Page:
Monday, November 30, 2015


Both Steve Cropper and Felix Cavaliere have pretty impressive resumes.

Not ones to rest on their laurels, the pair united for a couple of records in the last decade with results one might expect from such a short, excellence!

On paper it's a dream match made in souls heaven, with iconic guitarist of Booker T and the MG's writing and recording with the legendary blue-eyed soul vocalist of The Young Rascals. 

The disc lives up to the hype, with their songwriting talents smoothly intertwining and the sound remarkably fresh and energized. 

Cavaliere's vocals retain his soulful phrasing and his organ recalls that old Rascal feeling, while Cropper's guitar - both as a lead and rhythm instrument - retains every bit of its defining Memphis identity. 

You'll want to check this whole platter out in the Vault...

Monday, November 23, 2015


It was the song "Wondering Where The Lions Are" from his 1979 album Dancing In The Dragon's Jaws that introduced Bruce Cockburn (pronounced "coh-burn") to the US from the Great White North, but I was always partial to the follow up, 1980's Humans, especially the track that inspires the title of today's post.

I am sure the above qualifies as a run-on sentence, but screw it, it's my blog and I don't take off points for bad grammar.

Cockburn has enjoyed a career spanning more than 45 years and yielding some 35 albums, two dvd's, a box set and his memoirs.

Check out the album in the Vault!

Saturday, November 21, 2015


Well, I am getting used to things not swaying from side to side after going on the 2015 sailing of Cruise To The Edge, the progressive rock cruise headlined by rock veterans Yes.

There is one occasional visitor of this blog who will disappoint me in a big way if he does not know the significance of the title of this post (in relation to one of the bands on the cruise). 

Long-time followers may remember that last year I went on two cruises, the first (and sadly, only?) Progressive Nation At Sea event and the second Cruise To The Edge. A bit excessive, but it was the first time in a long time I had taken vacations that were not centered around visiting family.

The PNAS cruise was better (in my opinion) in both environment (far better cruise ship experience, better weather) and execution (all concerts on time and scheduled so that you could see everyone), so I was excited that CTTE 2015 was on the Norwegian Pearl (the PNAS ship). While the weather did not favor us, and the execution was still not up to the high water mark (pun intended) set by PNAS, CTTE 2015 was still a far better experience than its predecessor.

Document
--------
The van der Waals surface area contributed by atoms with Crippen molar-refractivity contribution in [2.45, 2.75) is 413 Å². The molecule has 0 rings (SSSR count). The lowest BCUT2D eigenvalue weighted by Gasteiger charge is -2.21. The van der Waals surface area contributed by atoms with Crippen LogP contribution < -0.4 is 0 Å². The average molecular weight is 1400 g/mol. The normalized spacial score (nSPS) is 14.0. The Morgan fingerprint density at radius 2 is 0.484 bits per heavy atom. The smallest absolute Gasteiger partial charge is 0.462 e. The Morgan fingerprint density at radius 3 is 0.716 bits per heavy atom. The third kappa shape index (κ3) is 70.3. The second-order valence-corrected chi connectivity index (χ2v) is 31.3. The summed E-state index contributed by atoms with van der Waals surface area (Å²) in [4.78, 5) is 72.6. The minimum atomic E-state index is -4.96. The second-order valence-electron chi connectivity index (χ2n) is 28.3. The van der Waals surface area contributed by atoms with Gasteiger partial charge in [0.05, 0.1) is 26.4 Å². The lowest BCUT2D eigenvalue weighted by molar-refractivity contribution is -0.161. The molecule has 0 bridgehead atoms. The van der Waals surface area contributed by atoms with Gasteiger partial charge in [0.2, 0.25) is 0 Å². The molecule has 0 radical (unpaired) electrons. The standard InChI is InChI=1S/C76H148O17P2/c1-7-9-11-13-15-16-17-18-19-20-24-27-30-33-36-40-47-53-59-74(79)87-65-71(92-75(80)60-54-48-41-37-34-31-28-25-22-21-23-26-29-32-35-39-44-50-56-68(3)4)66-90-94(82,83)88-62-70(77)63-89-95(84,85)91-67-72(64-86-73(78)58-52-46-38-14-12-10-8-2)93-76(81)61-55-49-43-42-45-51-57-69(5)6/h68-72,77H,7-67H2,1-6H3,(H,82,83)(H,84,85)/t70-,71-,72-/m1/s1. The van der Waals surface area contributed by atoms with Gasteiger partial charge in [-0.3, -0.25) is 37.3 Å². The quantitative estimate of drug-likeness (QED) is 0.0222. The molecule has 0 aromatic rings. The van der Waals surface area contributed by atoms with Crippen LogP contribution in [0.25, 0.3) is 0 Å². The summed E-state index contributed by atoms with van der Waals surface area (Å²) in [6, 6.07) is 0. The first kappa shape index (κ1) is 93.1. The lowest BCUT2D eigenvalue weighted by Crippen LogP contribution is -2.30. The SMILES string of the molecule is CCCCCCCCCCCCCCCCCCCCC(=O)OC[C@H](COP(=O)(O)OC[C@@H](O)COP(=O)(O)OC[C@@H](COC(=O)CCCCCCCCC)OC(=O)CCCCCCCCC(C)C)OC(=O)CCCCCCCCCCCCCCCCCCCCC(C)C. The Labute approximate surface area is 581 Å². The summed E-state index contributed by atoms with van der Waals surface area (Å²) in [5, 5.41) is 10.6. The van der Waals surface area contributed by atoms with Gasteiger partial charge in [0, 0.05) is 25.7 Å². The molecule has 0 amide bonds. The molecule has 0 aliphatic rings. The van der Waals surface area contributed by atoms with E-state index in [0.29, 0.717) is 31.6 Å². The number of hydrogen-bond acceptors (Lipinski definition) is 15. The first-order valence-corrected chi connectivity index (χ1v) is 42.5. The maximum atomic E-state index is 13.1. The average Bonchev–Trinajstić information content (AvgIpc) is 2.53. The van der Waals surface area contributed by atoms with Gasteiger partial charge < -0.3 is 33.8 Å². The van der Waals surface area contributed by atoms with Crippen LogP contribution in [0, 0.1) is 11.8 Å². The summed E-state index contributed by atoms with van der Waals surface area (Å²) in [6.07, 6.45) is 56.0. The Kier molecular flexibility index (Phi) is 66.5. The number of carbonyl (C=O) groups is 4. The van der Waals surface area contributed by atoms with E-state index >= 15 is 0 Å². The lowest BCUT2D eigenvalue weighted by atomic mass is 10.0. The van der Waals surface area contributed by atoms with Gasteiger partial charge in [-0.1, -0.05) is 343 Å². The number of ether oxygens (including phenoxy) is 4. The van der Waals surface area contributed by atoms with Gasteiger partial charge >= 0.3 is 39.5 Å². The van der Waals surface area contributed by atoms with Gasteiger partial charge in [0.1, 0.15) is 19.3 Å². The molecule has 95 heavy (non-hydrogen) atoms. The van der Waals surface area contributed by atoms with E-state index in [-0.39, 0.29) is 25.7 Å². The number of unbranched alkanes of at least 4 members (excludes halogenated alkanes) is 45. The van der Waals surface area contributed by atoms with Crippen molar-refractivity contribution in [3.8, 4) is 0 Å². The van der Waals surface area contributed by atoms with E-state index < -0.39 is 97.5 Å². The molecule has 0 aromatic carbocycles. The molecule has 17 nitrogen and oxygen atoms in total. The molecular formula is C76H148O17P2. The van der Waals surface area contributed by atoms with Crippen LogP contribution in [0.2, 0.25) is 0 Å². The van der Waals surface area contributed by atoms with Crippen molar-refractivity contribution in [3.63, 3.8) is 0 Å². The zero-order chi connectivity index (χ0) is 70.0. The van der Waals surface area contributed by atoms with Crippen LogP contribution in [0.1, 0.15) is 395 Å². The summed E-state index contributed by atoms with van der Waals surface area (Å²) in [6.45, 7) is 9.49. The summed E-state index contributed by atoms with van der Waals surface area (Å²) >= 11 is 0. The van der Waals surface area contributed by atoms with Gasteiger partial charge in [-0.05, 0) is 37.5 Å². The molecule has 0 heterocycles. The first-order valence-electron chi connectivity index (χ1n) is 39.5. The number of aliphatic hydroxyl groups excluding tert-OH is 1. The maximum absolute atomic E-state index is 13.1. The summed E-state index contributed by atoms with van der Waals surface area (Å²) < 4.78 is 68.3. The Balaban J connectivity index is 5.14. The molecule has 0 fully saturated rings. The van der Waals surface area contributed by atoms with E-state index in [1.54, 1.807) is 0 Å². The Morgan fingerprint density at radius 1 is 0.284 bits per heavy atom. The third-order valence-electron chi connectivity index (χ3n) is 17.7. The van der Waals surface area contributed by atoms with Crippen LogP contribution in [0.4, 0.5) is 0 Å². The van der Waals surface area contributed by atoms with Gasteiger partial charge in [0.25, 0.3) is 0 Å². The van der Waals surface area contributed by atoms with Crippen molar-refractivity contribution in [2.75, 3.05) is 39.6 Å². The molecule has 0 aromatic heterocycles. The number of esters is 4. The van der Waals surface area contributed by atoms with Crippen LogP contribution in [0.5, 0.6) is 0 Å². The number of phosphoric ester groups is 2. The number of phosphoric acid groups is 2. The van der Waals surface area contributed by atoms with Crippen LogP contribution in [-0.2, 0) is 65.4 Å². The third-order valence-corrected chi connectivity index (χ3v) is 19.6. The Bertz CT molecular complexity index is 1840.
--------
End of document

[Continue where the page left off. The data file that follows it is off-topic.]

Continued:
The absence of Chris Squire, the only member of Yes who had (until this year) appeared in every line-up of the band, who passed away in June, was evident on this year's cruise. Many passengers posted tributes on their cabin doors, and there was a special tribute concert on the last night, led by the Neal Morse Band with guests appearances by several members of the other bands on the cruise, playing many of the songs Yes had rarely, if ever, performed live, along with several selections from Squire's solo record, Fish Out Of Water.

The headliners (Yes and Marillion) each played two shows, and you were assigned a seat to one of the performances (so everyone could see them at least once).

Having just seen Yes a few weeks ago, the headlining show was not the highlight for me, although the sound was better (the AZ show was at an outdoor stage, the show on the boat was in the theater), and my seat on the balcony was excellent (seats were assigned in the order you booked, and since I booked late I was up top but lucked out-great view of the stage).

Marillion were certainly a treat, but I decided not to wait in line in hopes of getting a seat to the first performance (I was assigned a seat to the second night, the last night of the cruise). I'd done that last year, but having seen them three nights in the spring in Montreal, I was okay with only seeing the set played once (each band I'd seen twice played pretty much the same set). Great show, good song selection (Man Of A Thousand Faces!), sadly no preview of the forthcoming record.